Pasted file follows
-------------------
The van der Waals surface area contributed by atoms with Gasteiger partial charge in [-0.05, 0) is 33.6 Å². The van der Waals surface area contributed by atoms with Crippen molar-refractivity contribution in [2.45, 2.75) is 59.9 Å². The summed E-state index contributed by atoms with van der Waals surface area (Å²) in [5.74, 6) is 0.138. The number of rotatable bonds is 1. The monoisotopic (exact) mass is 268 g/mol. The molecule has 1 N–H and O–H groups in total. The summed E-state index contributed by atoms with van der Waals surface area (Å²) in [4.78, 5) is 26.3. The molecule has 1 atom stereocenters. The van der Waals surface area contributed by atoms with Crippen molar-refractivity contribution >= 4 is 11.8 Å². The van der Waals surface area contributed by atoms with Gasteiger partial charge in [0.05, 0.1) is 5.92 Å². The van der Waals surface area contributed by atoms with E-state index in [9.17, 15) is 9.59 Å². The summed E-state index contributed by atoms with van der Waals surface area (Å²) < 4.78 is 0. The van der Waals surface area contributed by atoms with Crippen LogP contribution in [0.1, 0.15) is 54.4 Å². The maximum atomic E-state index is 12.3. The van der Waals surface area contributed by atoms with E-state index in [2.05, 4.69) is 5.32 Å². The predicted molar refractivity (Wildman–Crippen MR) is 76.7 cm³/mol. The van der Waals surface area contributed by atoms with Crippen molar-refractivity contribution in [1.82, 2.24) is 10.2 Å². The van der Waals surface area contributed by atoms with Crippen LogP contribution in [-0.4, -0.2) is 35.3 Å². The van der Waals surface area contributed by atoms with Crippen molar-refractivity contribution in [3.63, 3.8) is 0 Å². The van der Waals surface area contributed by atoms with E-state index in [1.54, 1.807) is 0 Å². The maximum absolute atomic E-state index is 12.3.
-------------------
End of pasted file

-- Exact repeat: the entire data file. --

The van der Waals surface area contributed by atoms with Gasteiger partial charge in [-0.05, 0) is 33.6 Å². The van der Waals surface area contributed by atoms with Crippen molar-refractivity contribution in [2.45, 2.75) is 59.9 Å². The summed E-state index contributed by atoms with van der Waals surface area (Å²) in [5.74, 6) is 0.138. The number of rotatable bonds is 1. The monoisotopic (exact) mass is 268 g/mol. The molecule has 1 N–H and O–H groups in total. The summed E-state index contributed by atoms with van der Waals surface area (Å²) in [4.78, 5) is 26.3. The molecule has 1 atom stereocenters. The van der Waals surface area contributed by atoms with Crippen molar-refractivity contribution >= 4 is 11.8 Å². The van der Waals surface area contributed by atoms with Gasteiger partial charge in [0.05, 0.1) is 5.92 Å². The van der Waals surface area contributed by atoms with E-state index in [9.17, 15) is 9.59 Å². The summed E-state index contributed by atoms with van der Waals surface area (Å²) < 4.78 is 0. The van der Waals surface area contributed by atoms with Crippen LogP contribution in [0.1, 0.15) is 54.4 Å². The maximum atomic E-state index is 12.3. The van der Waals surface area contributed by atoms with E-state index in [2.05, 4.69) is 5.32 Å². The predicted molar refractivity (Wildman–Crippen MR) is 76.7 cm³/mol. The van der Waals surface area contributed by atoms with Crippen molar-refractivity contribution in [1.82, 2.24) is 10.2 Å². The van der Waals surface area contributed by atoms with Crippen LogP contribution in [-0.4, -0.2) is 35.3 Å². The van der Waals surface area contributed by atoms with Crippen molar-refractivity contribution in [3.63, 3.8) is 0 Å². The van der Waals surface area contributed by atoms with E-state index in [1.54, 1.807) is 0 Å². The maximum absolute atomic E-state index is 12.3.